Argentinian guitarist Gustavo Cerati has gathered an impressive discography over the last 20 years: first as a member of Soda Stereo, one of the most popular latin rock bands of the eighties (8 era-defining CDs in ten years time), then 3 solo discs, and literally dozens of greatest hits collections, unplugged concerts, movie soundtracks, symphonic editions, collaborations and remix albums. And meanwhile he still found time to deliver groundbreaking producing work for artists like Babasonicos, Leo Garcia and Shakira.
No wonder that his latest solo album Ahi Vamos was eagerly anticipated in Latin America. As usual it's not an easy album, requiring a few times listening before the songs captivate you. But from the start it's clear that Cerati has again managed to keep up with contemporary music, of course adding his own personal twist to it. The first four tracks (Al Fin Sucede, La Excepcion, Uno Entre Mil, Caravana) feature fast British-influenced guitar riffs, a complete shift in genre from his last (mostly electronic) album. After that heavy intro, it's back to more familiar territory, namely eighties poprock (Lago En El Cielo, Me Quedo Aqui). His melancholic, almost theatrical voice still works very well in these songs. The only mistake on this album is called 'Dios Me Libre', a bad attempt to do punkrock.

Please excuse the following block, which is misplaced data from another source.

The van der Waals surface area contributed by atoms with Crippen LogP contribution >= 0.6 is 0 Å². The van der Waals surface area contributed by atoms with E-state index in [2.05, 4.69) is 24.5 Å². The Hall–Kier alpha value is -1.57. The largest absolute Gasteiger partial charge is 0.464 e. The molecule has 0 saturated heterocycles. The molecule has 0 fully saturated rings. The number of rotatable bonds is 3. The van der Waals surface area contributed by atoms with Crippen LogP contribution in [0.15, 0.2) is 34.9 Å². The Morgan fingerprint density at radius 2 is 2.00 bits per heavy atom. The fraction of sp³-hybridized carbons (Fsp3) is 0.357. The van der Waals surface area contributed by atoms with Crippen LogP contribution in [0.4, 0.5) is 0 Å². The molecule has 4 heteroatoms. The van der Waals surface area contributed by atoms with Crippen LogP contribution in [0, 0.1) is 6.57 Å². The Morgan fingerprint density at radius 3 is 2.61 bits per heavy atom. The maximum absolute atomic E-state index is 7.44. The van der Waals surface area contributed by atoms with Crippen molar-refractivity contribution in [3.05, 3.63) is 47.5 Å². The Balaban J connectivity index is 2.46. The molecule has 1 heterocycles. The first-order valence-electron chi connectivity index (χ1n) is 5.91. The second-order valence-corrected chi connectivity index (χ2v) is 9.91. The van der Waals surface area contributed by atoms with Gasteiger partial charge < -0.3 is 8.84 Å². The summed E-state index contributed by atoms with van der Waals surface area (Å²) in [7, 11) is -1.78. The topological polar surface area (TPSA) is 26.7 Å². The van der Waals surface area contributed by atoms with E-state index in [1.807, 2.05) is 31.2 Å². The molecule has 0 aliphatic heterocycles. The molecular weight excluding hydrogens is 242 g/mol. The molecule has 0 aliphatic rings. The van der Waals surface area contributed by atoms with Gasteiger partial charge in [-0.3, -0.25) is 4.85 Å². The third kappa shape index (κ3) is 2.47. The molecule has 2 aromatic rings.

Undoubtedly the best track on Ahi Vamos is "Crimen", the only song where Cerati uses a piano. It's irresitably beautiful, not only in the guitar-piano combination but also because of the lyrics.
¿Qué otra cosa puedo hacer?
Si no olvido, moriré
Y otro crimen quedará
Otro crimen quedará sin resolver
In short: a difficult album with a very specific sound, though after you heard it a few times you'll learn to love the melancholic athmosphere created by Cerati's eighties guitarplay.
US release is scheduled on april 20th. If you can't wait, there's an $18 import version on Amazon.
Gustavo Cerati - Crimen